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Tropentag, September 17 - 19, 2018 in Ghent

"Global food security and food safety: The role of universities"

Information Transfer for Agricultural Innovation: Lessons Learned from an Agricultural Intervention in Teso, Rural Kenya

Irina Solovyeva1, Lydiah Waswa2, Irmgard Jordan1, Philipp Lw1, Ernst-August Nuppenau3

1Justus-Liebig University Giessen, Centre for International Development and Environmental Research (ZEU), Germany
2Egerton University, Department of Human Nutrition, Kenya
3Justus-Liebig University Giessen, Inst. of Agric. Policy and Market Res., Germany


Adoption and sustainability of agricultural innovations are highly dependent on information available to farmers; how it is packaged and disseminated to the end users. We have conducted a study evaluating the outcomes of an agriculture intervention related to buffer strips that was implemented within HealthyLAND project for smallholder farmers in Teso, a rural area in Kenya. This contribution presents and discusses main results and the lessons learned relevant for improvement of knowledge transfer.
The aim of the agricultural intervention was to promote dietary diversity through training of smallholder farmers on appropriate kitchen garden practices, specifically introducing vegetables and legumes as buffer strips. This intervention was supplemented by nutrition education aimed at improving diets of young farm families. Both trainings were performed by Community Health Volunteers (CHVs) who were trained by an agriculture expert and agricultural extension officers, yet on the agriculture intervention activities specified by a group of experts.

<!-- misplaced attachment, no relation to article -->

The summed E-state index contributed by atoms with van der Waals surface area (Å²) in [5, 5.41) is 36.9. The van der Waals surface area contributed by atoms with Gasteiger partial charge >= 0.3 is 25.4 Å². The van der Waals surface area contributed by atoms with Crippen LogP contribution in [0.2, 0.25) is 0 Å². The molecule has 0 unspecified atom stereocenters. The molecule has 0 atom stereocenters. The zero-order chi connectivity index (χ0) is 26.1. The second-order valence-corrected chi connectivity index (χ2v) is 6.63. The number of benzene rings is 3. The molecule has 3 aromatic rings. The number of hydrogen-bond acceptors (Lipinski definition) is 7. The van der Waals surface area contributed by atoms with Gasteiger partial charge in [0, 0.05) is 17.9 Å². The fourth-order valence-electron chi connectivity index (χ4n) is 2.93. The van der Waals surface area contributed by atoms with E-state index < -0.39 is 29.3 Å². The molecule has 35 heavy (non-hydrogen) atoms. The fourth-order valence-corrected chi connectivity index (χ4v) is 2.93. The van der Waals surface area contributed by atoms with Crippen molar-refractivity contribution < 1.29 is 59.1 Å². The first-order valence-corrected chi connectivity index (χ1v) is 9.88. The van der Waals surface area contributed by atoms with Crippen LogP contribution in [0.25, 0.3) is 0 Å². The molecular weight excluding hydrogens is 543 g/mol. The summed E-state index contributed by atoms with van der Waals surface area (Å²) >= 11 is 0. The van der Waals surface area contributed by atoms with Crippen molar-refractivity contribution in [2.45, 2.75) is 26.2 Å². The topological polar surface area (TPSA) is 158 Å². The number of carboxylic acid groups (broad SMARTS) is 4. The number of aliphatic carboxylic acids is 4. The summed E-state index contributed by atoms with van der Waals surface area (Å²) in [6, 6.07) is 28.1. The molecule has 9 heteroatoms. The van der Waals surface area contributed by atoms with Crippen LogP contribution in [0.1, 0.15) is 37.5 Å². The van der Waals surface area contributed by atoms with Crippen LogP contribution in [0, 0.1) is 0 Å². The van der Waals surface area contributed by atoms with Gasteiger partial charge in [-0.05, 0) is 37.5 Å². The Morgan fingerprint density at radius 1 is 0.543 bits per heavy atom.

Both qualitative (Focus Group Discussions) and quantitative (household survey) techniques were used to collect data to evaluate the outcomes of the agriculture intervention.

The outcomes of the agricultural intervention related specifically to buffer strips adoption within the HealthyLAND Project in Kenya were not corresponding to the expectations of the project team. Farmers were more likely to adopt the innovation if they felt being well-informed about the context and content. However, often farmers reported not being sufficiently informed about the benefits of the promoted agricultural practice. This could be attributed to the lack of agricultural experience of the CHVs but also how the training was planned and introduced to the farmers.

Thus, successful dissemination of the information is highly dependent on the qualification and experience of the one who transfers the information to the farmers. The way how the information is packaged and transferred is also crucial. The information should be simple to be understood (for famers and trainers), complete, context specific and focused to attain the intended purpose. Universities need to offer specific training on how scientific knowledge should be better packaged for agriculture extension.

Keywords: Adoption of agricultural innovation, agricultural intervention, dietary diversity, information transfer

Contact Address: Irmgard Jordan, Justus-Liebig University Giessen, Center for International Development and Environmental Research, Senckenbergstr. 3, 35390 Gießen, Germany, e-mail: Irmgard.Jordan@ernaehrung.uni-giessen.de

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